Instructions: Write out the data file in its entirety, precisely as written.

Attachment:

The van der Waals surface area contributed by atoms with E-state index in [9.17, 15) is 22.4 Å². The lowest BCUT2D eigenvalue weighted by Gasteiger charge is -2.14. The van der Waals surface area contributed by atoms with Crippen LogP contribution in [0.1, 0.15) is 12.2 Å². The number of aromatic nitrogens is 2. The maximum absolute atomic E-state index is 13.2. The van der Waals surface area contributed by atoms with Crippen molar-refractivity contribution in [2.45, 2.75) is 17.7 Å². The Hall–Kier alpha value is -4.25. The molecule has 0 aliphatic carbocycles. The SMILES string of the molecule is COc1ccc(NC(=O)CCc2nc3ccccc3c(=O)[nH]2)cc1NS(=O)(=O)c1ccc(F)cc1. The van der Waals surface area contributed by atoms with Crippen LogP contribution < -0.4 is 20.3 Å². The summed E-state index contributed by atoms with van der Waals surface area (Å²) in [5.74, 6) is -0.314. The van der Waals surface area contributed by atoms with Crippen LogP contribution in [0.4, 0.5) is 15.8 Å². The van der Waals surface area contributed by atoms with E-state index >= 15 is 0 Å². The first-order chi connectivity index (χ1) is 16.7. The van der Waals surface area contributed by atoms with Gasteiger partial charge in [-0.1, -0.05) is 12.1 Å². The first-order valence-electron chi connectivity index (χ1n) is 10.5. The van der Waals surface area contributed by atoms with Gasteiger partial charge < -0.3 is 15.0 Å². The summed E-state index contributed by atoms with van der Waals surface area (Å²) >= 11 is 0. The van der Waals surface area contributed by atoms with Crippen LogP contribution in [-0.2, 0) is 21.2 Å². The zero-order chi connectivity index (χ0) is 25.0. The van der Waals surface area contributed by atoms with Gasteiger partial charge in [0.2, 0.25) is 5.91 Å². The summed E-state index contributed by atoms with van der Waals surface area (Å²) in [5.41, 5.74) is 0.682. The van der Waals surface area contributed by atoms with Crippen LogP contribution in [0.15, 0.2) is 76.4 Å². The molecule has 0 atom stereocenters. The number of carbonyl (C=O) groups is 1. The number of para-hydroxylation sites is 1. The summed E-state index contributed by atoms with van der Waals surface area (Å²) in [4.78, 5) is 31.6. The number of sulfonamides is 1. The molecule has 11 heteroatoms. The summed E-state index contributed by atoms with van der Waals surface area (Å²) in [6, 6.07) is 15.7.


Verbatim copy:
The van der Waals surface area contributed by atoms with E-state index in [9.17, 15) is 22.4 Å². The lowest BCUT2D eigenvalue weighted by Gasteiger charge is -2.14. The van der Waals surface area contributed by atoms with Crippen LogP contribution in [0.1, 0.15) is 12.2 Å². The number of aromatic nitrogens is 2. The maximum absolute atomic E-state index is 13.2. The van der Waals surface area contributed by atoms with Crippen molar-refractivity contribution in [2.45, 2.75) is 17.7 Å². The Hall–Kier alpha value is -4.25. The molecule has 0 aliphatic carbocycles. The SMILES string of the molecule is COc1ccc(NC(=O)CCc2nc3ccccc3c(=O)[nH]2)cc1NS(=O)(=O)c1ccc(F)cc1. The van der Waals surface area contributed by atoms with Crippen LogP contribution < -0.4 is 20.3 Å². The summed E-state index contributed by atoms with van der Waals surface area (Å²) in [5.74, 6) is -0.314. The van der Waals surface area contributed by atoms with Crippen LogP contribution in [0.4, 0.5) is 15.8 Å². The van der Waals surface area contributed by atoms with E-state index >= 15 is 0 Å². The first-order chi connectivity index (χ1) is 16.7. The van der Waals surface area contributed by atoms with Gasteiger partial charge in [-0.1, -0.05) is 12.1 Å². The first-order valence-electron chi connectivity index (χ1n) is 10.5. The van der Waals surface area contributed by atoms with Gasteiger partial charge < -0.3 is 15.0 Å². The summed E-state index contributed by atoms with van der Waals surface area (Å²) >= 11 is 0. The van der Waals surface area contributed by atoms with Crippen LogP contribution in [-0.2, 0) is 21.2 Å². The zero-order chi connectivity index (χ0) is 25.0. The van der Waals surface area contributed by atoms with Gasteiger partial charge in [0.2, 0.25) is 5.91 Å². The summed E-state index contributed by atoms with van der Waals surface area (Å²) in [5.41, 5.74) is 0.682. The van der Waals surface area contributed by atoms with Crippen LogP contribution in [0.15, 0.2) is 76.4 Å². The molecule has 0 atom stereocenters. The number of carbonyl (C=O) groups is 1. The number of para-hydroxylation sites is 1. The summed E-state index contributed by atoms with van der Waals surface area (Å²) in [4.78, 5) is 31.6. The number of sulfonamides is 1. The molecule has 11 heteroatoms. The summed E-state index contributed by atoms with van der Waals surface area (Å²) in [6, 6.07) is 15.7.